Genetic and environmental effects on mortality before age 70 years

Epidemiology. 2008 May;19(3):472-6. doi: 10.1097/EDE.0b013e3181692769.


Background: There is a familial influence on risk of many diseases and on mortality in general, which, according to studies of twins, is due to a combination of genetic and environmental effects. Adoption studies, which rest on different assumptions, may also be used to estimate separately the genetic and environmental effects on rate of dying.

Methods: The genetic influence on the rate of dying before age 70 years was investigated by estimation of the associations in total and cause-specific mortality of Danish adoptees and their biologic full and half siblings. Familial environmental influences shared at the same time in life were investigated in adoptees and their adoptive siblings. The study basis is the 14,425 nonfamilial adoptions formally granted in Denmark during the period 1924 through 1947, recorded in the Danish Adoption Register. From this register we selected the 1552 "case" adoptees (who died before 01 April 1993) and 1710 "noncase" adoptees alive at that date. The siblings of the case and noncase adoptees were traced in the archives and followed forward, and the rates of dying before age 70 years were compared.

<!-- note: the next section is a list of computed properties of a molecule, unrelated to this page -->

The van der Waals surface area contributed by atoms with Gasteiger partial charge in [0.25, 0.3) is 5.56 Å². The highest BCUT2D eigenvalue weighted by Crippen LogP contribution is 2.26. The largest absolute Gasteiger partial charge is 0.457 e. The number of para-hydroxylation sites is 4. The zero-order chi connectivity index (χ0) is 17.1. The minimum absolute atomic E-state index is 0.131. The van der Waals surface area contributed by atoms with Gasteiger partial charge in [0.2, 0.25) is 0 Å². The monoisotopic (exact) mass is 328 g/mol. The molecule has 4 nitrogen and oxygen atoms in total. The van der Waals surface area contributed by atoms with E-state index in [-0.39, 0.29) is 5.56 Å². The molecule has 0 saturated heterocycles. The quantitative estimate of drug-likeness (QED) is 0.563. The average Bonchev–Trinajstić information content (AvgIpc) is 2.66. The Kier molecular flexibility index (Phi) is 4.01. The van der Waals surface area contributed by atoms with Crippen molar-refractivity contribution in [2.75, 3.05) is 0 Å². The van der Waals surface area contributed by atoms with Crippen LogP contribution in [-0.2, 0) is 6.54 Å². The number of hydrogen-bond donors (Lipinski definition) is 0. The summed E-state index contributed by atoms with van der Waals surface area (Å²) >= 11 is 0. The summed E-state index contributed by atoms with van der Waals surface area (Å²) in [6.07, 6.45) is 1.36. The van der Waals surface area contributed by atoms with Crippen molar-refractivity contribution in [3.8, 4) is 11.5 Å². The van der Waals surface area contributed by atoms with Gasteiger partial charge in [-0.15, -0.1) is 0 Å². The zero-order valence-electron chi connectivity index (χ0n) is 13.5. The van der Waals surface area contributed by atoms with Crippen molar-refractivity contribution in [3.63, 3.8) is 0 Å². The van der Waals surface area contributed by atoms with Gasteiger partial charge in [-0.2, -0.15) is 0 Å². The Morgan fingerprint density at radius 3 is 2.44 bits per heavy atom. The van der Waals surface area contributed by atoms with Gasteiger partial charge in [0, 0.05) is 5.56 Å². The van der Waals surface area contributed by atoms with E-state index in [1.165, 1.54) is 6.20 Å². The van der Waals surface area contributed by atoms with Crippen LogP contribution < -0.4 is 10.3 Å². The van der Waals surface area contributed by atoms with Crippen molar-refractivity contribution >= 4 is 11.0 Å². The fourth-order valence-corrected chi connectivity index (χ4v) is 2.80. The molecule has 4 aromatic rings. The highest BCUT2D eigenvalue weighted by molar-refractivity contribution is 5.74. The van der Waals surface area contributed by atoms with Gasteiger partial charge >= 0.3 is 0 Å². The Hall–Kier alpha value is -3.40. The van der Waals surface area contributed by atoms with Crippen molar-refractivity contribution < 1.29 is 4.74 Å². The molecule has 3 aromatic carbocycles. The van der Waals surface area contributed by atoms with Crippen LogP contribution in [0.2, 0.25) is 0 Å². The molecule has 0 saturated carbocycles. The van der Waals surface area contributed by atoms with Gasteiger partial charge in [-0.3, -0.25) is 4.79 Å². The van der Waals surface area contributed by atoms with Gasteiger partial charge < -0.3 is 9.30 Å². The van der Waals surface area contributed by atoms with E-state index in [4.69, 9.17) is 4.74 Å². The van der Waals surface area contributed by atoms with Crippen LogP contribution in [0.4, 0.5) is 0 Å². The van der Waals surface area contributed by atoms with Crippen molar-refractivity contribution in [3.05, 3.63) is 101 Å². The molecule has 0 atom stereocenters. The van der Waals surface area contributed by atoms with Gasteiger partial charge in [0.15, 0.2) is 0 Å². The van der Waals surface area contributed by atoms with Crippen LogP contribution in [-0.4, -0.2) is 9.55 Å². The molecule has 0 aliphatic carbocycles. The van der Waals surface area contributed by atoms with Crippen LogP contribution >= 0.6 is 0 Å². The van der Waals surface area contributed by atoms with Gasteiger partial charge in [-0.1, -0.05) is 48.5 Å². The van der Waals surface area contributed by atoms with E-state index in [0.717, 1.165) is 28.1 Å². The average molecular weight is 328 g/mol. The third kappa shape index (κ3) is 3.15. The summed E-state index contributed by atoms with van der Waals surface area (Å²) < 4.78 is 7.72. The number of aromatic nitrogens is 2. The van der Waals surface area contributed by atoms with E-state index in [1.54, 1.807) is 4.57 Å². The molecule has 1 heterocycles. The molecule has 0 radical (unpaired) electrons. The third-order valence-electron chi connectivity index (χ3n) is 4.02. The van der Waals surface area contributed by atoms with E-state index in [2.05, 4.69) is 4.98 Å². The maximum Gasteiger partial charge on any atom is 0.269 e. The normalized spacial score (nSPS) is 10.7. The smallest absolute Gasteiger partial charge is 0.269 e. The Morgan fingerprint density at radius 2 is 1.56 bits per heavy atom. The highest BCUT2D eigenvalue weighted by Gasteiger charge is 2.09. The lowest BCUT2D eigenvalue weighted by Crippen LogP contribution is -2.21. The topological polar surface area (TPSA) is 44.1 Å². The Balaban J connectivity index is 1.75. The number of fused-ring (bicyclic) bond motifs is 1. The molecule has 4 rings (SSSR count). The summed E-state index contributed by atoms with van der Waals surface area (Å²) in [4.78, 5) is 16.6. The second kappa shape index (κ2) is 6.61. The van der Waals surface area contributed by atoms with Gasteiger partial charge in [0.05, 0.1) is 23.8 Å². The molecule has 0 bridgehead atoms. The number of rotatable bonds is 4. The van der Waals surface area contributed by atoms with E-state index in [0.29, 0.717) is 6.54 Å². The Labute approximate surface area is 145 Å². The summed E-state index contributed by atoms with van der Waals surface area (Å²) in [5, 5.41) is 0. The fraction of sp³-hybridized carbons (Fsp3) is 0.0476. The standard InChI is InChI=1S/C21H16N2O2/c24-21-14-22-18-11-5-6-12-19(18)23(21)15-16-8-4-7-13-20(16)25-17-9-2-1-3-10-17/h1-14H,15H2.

Results: Compared with mortality of the biologic siblings of noncase adoptees, the mortality of biologic siblings of dead adoptees was approximately 2-fold higher for death with infections and vascular causes, and around 45% increased for natural causes and for all causes.

Conclusion: The results suggest that there is a genetic effect on the rate of death with infections, vascular causes, natural causes and all causes, whereas there is no indication of an influence of shared sibling environment.

Publication types

  • Research Support, Non-U.S. Gov't

MeSH terms

  • Adoption*
  • Adult
  • Age Factors
  • Aged
  • Cause of Death
  • Denmark / epidemiology
  • Environment*
  • Female
  • Genetics, Population*
  • Humans
  • Male
  • Middle Aged
  • Mortality*
  • Proportional Hazards Models
  • Registries
  • Risk Factors
  • Siblings